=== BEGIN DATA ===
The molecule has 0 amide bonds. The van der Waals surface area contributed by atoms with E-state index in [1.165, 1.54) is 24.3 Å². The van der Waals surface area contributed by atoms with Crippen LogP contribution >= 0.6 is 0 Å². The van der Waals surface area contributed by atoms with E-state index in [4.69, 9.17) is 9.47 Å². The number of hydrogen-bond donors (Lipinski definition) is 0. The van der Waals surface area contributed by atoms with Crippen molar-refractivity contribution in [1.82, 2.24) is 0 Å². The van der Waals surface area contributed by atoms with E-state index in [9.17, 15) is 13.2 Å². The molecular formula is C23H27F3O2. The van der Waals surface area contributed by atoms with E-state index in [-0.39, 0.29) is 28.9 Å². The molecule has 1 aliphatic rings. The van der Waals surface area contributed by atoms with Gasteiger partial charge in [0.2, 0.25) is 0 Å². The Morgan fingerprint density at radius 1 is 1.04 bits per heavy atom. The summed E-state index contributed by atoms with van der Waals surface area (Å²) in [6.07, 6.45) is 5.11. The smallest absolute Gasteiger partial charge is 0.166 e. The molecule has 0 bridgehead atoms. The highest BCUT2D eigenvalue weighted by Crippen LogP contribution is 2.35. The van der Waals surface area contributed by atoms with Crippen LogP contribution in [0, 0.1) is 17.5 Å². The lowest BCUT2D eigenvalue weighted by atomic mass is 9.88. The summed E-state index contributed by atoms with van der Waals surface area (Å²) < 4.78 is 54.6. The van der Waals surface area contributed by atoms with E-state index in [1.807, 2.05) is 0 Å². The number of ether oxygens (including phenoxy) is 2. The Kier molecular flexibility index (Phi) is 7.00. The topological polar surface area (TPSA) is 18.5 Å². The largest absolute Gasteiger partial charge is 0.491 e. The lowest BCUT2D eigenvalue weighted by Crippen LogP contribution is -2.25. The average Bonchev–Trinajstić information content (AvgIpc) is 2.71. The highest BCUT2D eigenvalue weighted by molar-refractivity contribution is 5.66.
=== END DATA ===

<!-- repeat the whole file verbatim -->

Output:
The molecule has 0 amide bonds. The van der Waals surface area contributed by atoms with E-state index in [1.165, 1.54) is 24.3 Å². The van der Waals surface area contributed by atoms with Crippen LogP contribution >= 0.6 is 0 Å². The van der Waals surface area contributed by atoms with E-state index in [4.69, 9.17) is 9.47 Å². The number of hydrogen-bond donors (Lipinski definition) is 0. The van der Waals surface area contributed by atoms with Crippen molar-refractivity contribution in [1.82, 2.24) is 0 Å². The van der Waals surface area contributed by atoms with E-state index in [9.17, 15) is 13.2 Å². The molecular formula is C23H27F3O2. The van der Waals surface area contributed by atoms with E-state index in [-0.39, 0.29) is 28.9 Å². The molecule has 1 aliphatic rings. The van der Waals surface area contributed by atoms with Gasteiger partial charge in [0.2, 0.25) is 0 Å². The Morgan fingerprint density at radius 1 is 1.04 bits per heavy atom. The summed E-state index contributed by atoms with van der Waals surface area (Å²) in [6.07, 6.45) is 5.11. The smallest absolute Gasteiger partial charge is 0.166 e. The molecule has 0 bridgehead atoms. The highest BCUT2D eigenvalue weighted by Crippen LogP contribution is 2.35. The van der Waals surface area contributed by atoms with Crippen LogP contribution in [0, 0.1) is 17.5 Å². The lowest BCUT2D eigenvalue weighted by atomic mass is 9.88. The summed E-state index contributed by atoms with van der Waals surface area (Å²) < 4.78 is 54.6. The van der Waals surface area contributed by atoms with E-state index in [1.807, 2.05) is 0 Å². The number of ether oxygens (including phenoxy) is 2. The Kier molecular flexibility index (Phi) is 7.00. The topological polar surface area (TPSA) is 18.5 Å². The largest absolute Gasteiger partial charge is 0.491 e. The lowest BCUT2D eigenvalue weighted by Crippen LogP contribution is -2.25. The average Bonchev–Trinajstić information content (AvgIpc) is 2.71. The highest BCUT2D eigenvalue weighted by molar-refractivity contribution is 5.66.